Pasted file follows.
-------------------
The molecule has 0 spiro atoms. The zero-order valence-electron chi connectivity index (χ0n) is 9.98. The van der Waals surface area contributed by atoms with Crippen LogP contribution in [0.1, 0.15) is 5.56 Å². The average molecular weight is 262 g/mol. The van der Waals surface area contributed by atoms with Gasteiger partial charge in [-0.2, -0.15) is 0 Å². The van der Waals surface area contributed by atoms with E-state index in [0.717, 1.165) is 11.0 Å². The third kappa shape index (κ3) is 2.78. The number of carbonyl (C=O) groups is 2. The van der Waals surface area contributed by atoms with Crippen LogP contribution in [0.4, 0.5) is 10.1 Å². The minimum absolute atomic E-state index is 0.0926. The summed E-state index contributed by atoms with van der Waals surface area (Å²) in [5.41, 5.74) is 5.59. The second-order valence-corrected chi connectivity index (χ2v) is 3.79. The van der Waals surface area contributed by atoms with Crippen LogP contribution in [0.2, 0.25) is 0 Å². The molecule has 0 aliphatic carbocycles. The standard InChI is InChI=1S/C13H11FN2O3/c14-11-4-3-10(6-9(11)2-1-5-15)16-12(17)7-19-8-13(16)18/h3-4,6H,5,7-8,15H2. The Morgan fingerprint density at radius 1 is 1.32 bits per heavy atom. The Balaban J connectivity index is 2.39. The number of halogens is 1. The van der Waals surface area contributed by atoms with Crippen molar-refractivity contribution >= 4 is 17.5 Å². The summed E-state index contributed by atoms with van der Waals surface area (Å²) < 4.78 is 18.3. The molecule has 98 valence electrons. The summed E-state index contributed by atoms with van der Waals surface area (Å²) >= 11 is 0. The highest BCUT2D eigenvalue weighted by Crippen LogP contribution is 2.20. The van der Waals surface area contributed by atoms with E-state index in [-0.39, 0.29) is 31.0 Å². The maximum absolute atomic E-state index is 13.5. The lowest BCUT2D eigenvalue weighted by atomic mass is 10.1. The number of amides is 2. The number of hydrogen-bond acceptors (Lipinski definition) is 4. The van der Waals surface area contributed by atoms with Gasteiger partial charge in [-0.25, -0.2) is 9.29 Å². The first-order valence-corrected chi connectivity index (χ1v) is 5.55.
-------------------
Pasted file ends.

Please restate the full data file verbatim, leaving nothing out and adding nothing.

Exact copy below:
The molecule has 0 spiro atoms. The zero-order valence-electron chi connectivity index (χ0n) is 9.98. The van der Waals surface area contributed by atoms with Crippen LogP contribution in [0.1, 0.15) is 5.56 Å². The average molecular weight is 262 g/mol. The van der Waals surface area contributed by atoms with Gasteiger partial charge in [-0.2, -0.15) is 0 Å². The van der Waals surface area contributed by atoms with E-state index in [0.717, 1.165) is 11.0 Å². The third kappa shape index (κ3) is 2.78. The number of carbonyl (C=O) groups is 2. The van der Waals surface area contributed by atoms with Crippen LogP contribution in [0.4, 0.5) is 10.1 Å². The minimum absolute atomic E-state index is 0.0926. The summed E-state index contributed by atoms with van der Waals surface area (Å²) in [5.41, 5.74) is 5.59. The second-order valence-corrected chi connectivity index (χ2v) is 3.79. The van der Waals surface area contributed by atoms with Crippen LogP contribution in [0.2, 0.25) is 0 Å². The molecule has 0 aliphatic carbocycles. The standard InChI is InChI=1S/C13H11FN2O3/c14-11-4-3-10(6-9(11)2-1-5-15)16-12(17)7-19-8-13(16)18/h3-4,6H,5,7-8,15H2. The Morgan fingerprint density at radius 1 is 1.32 bits per heavy atom. The Balaban J connectivity index is 2.39. The number of halogens is 1. The van der Waals surface area contributed by atoms with Crippen molar-refractivity contribution >= 4 is 17.5 Å². The summed E-state index contributed by atoms with van der Waals surface area (Å²) < 4.78 is 18.3. The molecule has 98 valence electrons. The summed E-state index contributed by atoms with van der Waals surface area (Å²) >= 11 is 0. The highest BCUT2D eigenvalue weighted by Crippen LogP contribution is 2.20. The van der Waals surface area contributed by atoms with E-state index in [-0.39, 0.29) is 31.0 Å². The maximum absolute atomic E-state index is 13.5. The lowest BCUT2D eigenvalue weighted by atomic mass is 10.1. The number of amides is 2. The number of hydrogen-bond acceptors (Lipinski definition) is 4. The van der Waals surface area contributed by atoms with Gasteiger partial charge in [-0.25, -0.2) is 9.29 Å². The first-order valence-corrected chi connectivity index (χ1v) is 5.55.